Lebanon Makes Minor Changes to Palestinian Refugees’ Rights

Lebanon Makes Minor Changes to Palestinian Refugees’ Rights

Samara Greenberg

The Lebanese parliament passed a bill yesterday granting the country’s 400,000 Palestinian refugees the right to work in the same professions as other foreigners, lifting a ban dating back to 1946 that relegated the refugees to below foreigner status and the most menial of jobs. Indeed, unlike in Jordan, where Palestinians enjoy more rights – albeit not by much, Lebanon’s refugees live mostly on UN handouts and payments from Palestinian factions. Those who do work are generally either employed by the UN or are laborers in jobs such as construction.

While many, including Fatah, welcomed the new bill, it is hardly a step in the right direction. Refugees remain barred from working as engineers, lawyers and doctors, as those occupations are regulated by professional syndicates limited to Lebanese citizens. Moreover, Palestinian refugees are still not allowed to attend public schools, own property, or pass on inheritances.

The Nahr al-Bared camp near Tripoli is seen here with damages from fighting between the Lebanese Army and Islamic extremists in 2007.

Palestinians in Lebanon are largely discriminated against for two major reasons. First, unlike other countries in the region, Beirut’s government was established on a tenuous system of power sharing among Christians, Sunni Muslims, Shiite Muslims, and Druze. Since most of the refugees are Sunni, the remaining Lebanese sects fear that providing the Palestinians with citizenship would give more power to Lebanon’s Sunnis.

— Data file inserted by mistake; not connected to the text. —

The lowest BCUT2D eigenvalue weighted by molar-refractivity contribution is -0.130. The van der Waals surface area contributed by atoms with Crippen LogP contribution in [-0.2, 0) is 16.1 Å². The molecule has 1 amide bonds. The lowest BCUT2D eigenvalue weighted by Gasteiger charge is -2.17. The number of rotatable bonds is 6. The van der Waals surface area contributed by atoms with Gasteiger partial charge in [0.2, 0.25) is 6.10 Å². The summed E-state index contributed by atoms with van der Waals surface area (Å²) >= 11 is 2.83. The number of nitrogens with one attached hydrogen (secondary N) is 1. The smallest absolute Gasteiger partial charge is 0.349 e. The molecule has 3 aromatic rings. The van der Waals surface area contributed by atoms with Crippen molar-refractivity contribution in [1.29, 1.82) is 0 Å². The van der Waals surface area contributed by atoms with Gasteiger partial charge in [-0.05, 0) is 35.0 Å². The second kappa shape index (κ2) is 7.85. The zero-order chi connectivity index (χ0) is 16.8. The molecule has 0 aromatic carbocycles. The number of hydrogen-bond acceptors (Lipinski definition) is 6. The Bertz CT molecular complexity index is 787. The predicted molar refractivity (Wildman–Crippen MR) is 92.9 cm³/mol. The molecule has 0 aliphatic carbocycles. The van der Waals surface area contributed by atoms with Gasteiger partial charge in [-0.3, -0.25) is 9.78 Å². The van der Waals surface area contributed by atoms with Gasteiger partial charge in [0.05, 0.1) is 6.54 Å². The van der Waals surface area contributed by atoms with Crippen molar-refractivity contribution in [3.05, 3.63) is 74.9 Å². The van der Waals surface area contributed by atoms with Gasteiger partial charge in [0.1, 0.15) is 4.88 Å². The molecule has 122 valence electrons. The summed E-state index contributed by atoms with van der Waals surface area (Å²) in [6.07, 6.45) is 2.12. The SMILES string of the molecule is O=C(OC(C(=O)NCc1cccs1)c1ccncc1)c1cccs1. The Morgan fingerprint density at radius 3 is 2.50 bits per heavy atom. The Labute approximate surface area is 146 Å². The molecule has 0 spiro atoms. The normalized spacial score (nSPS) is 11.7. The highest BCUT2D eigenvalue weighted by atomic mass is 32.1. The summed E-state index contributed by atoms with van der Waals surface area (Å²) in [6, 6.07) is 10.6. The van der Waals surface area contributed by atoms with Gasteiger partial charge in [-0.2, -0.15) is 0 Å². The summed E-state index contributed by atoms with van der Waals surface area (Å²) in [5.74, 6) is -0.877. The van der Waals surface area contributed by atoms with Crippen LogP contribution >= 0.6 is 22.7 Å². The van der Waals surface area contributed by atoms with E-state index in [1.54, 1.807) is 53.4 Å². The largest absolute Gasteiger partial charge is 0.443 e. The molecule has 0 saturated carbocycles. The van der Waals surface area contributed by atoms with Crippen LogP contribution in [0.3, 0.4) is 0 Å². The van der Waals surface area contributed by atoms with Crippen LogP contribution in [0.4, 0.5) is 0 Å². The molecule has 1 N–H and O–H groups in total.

Second, and perhaps more importantly, just as in Syria, Beirut’s failure to resettle the Palestinian refugees is a political issue. Lebanon has exploited the Palestinian refugee problem by adopting binding restrictions on Palestinians’ rights in order to aggravate tensions in the region and undermine Israel. Indeed, by refusing to resettle the refugees, Lebanon has perpetuated the misery of some 400,000 Palestinians, keeping the refugees’ desire to return to Israel and parts of Mandate Palestine as a key and red line issue in peace negotiations. As such, for political purposes, Fatah would like Palestinian refugees to be granted more rights in the countries they reside in, without being offered citizenship. As Fatah party spokesman Ahmad Assaf put it, the refugee issue will be concluded once Palestinians are afforded the right of return.

Lebanon’s move to further incorporate Palestinians into the Lebanese work force should be taken with a grain of salt as the new bill is hardly a panacea for Lebanon’s Palestinian refugees. After all, now more than 60 years after Israel’s war for independence, Palestinians are finally having their status upgraded to that of a foreigner. In the Middle East, however, progress is often measured by inches rather than miles.